An Ohio court dismissed Procter & Gamble Co.'s suit against a former marketing director in Germany and Alberto-Culver Co., which last year named him its president for international operations. The Hamilton County Court of Common Pleas ruled P&G hadn't proved Paul Stoneham had given trade secrets to Alberto-Culver. In a suit filed last year, P&G contended Mr. Stoneham's rise to a much higher position at Alberto-Culver could only be explained by its competitor's desire to tap his extensive knowledge P&G's global haircare strategy. In a statement, Mr. Stoneham said he had always kept P&G trade secrets confidential, even after jointing Alberto-Culver. Alberto-Culver President-CEO Howard B. Bernick accused P&G of prolonging the litigation "to attempt to dominate, intimidate and create serious financial burdens for the small companies with which it competes. At the same time, they are trying to preclude those companies from freely hiring executives for senior management positions and attempting to intimidate and limit the career choices of their own employees."

Former `Outdoor' editor Bryant goes to Wenner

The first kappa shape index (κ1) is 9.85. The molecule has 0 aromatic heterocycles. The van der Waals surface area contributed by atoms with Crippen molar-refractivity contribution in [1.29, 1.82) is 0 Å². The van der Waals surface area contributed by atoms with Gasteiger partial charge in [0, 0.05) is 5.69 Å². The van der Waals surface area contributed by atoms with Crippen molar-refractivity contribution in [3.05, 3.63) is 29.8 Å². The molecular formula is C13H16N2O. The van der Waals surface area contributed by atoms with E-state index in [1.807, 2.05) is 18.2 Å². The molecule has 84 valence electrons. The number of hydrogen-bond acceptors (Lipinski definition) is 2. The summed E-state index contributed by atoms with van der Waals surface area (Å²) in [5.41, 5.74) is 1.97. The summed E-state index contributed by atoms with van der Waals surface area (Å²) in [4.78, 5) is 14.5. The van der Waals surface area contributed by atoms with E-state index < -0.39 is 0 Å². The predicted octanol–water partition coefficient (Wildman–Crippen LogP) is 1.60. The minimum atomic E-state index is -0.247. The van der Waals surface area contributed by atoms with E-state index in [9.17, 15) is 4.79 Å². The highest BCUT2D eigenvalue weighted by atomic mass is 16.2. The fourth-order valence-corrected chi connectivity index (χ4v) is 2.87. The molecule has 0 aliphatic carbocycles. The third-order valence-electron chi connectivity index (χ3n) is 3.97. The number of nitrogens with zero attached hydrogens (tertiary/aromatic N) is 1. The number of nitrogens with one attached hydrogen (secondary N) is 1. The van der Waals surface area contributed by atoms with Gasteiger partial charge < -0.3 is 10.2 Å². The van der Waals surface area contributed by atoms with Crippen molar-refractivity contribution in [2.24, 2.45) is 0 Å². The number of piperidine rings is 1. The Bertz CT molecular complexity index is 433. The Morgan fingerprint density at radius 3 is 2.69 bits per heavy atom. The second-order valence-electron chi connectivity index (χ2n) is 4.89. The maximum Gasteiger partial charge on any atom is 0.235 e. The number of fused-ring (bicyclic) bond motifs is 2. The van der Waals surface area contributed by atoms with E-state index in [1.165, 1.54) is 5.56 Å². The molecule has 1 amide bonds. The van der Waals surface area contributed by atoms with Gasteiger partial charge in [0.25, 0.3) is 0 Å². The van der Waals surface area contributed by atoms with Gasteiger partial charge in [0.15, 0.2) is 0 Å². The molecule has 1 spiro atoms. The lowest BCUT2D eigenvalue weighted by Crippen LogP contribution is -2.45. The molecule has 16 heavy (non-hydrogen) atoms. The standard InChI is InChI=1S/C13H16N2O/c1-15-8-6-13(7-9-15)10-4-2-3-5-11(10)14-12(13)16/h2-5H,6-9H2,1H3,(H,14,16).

Mark Bryant, celebrated editor of Outside from 1990 till earlier this year, was named editor of Wenner Media's Men's Journal. He takes over from Terry McDonnell, who becomes editor in chief of Us Weekly, to be launched next year. Mr. Bryant resigned from Santa Fe, N.M.-based Outside earlier this year, along with his partner and Outside's creative director Susan Casey. Ms. Casey recently took an editor at large job with Time Inc., to work with Editor in Chief Norm Pearlstine. Mr. Bryant is credited with leading Outside to three consecutive general excellence National Magazine Awards during his tenure.

Also . . . tapped Beber Silverstein & Partners, Miami, for its estimated $4 million account. Plexus M/2, an Internet marketing company and a strategic partner of Beber Silverstein, also will be involved. is expected to launch in first quarter 2000, offering celebrity-theme news and merchandise. . . . Procter & Gamble Co. agreed to sell its Prell shampoo brand to Prestige Brands International, Bonita Springs, Fla. Prell is the first acquisition for Prestige, a newly formed company, backed by several venture capital groups, that plans to acquire and market established consumer-goods brands. Leo Burnett USA, Chicago, was agency of record for Prell, but the brand hadn't received ad support in recent years. . . . Good Housekeeping Institute next January enters the 100th year of giving its Seal of Approval to products advertised in Good Housekeeping's pages. To celebrate the anniversary, the January issue of the Hearst Magazines title will carry a special ad section featuring 16 advertisers that have been awarded the seal.

Most Popular
In this article: